Rebecca must unlock the terror behind her little brother’s experiences that once tested her sanity, bringing her face to face with an entity attached to their mother.
Title :Lights Out (2016)
Release :22 July 2016 (USA)
Director:David F. Sandberg
Stars :Teresa Palmer, Gabriel Bateman, Maria Bello
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Lights Out (2016) review
James Wan is back with a new horror film! After the success of The Conjuring 2, there has been a lot of hype surrounding Wan’s latest production Lights Out, directed by newbie David F. Sandberg. Making horror movies can be quite the tricky affair. The challenge is to put out something new and unpredictable in a genre, which focusses mostly on visual effects. Most horror film makers either continue the trend of putting together a half-baked plot with the usual horror tropes, while some think out of the box to create something exceptionally frightening. Lights Out has a little of both.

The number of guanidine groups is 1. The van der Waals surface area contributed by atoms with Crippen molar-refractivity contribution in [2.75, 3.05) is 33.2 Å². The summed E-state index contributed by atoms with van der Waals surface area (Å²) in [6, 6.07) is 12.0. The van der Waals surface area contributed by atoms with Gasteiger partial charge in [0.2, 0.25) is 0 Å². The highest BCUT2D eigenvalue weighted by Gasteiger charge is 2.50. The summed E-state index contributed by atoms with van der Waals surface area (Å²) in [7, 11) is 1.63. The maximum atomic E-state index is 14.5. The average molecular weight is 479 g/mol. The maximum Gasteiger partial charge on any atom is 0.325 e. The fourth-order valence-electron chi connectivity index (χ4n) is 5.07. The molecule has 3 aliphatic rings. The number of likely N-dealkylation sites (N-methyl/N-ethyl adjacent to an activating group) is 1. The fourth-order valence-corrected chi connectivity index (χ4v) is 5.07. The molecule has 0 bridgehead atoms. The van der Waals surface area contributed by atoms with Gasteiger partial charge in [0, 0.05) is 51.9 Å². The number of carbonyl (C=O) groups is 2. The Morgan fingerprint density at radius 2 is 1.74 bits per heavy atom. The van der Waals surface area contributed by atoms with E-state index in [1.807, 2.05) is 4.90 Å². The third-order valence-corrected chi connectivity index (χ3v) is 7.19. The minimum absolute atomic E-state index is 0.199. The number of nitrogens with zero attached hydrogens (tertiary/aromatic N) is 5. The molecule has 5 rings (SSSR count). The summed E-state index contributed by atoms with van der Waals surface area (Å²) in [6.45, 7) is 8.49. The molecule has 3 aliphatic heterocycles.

The movie primarily deals with mental illness. Sophie (Maria Bello), mother of Rebecca (Teresa Palmer) and Martin (Gabriel Bateman), is grappling with depression, and the sudden death of her husband Paul (Billy Burke) leaves her in a worse state. Moreover, she seems to be haunted with the ghosts of her past, or rather just the ghost, who goes by the name of Diana. His mother’s condition takes a toll on Martin, who cannot come to terms with the new entity living in the dark corners of their house. His only way out is his step-sister Rebecca who lives away from them, unable to deal with their mother’s illness. Rebecca’s intervention and newly emerged concern for her mother may prove fatal for her, as Diana can only exist while Sophie remains sick and depressed. There’s only one way Rebecca can save her family – she must keep the lights on!Inspired by his 2013 short film of the same name, this movie is Sandberg’s big directorial debut. Eric Heisserer converted the 2.42 minute short film into a 1 hr 22 mins feature, with James Wan coming on board for production. Wan’s association with the movie certainly led to its hype, but the movie fails to live up to the buzz. Beset with every horror movie trope you can find, the movie has a good start, keeping the audience mildly interested, until they finally give up and take advantage of the darkness for a well-earned nap. The actors could not create an impact, nor derive sympathy from the audience. The paranormal Diana thrills with a few jump scares in the beginning, but her spider-like movements and chilling shriek become increasingly tiresome. With an interesting plot, and effective lighting, the movie could have done a lot more in its attempt to create something new and different. We wish there was more emphasis on the mother’s mental condition, but the movie focuses only on creating the abrupt scares, which become typically predictable towards the end.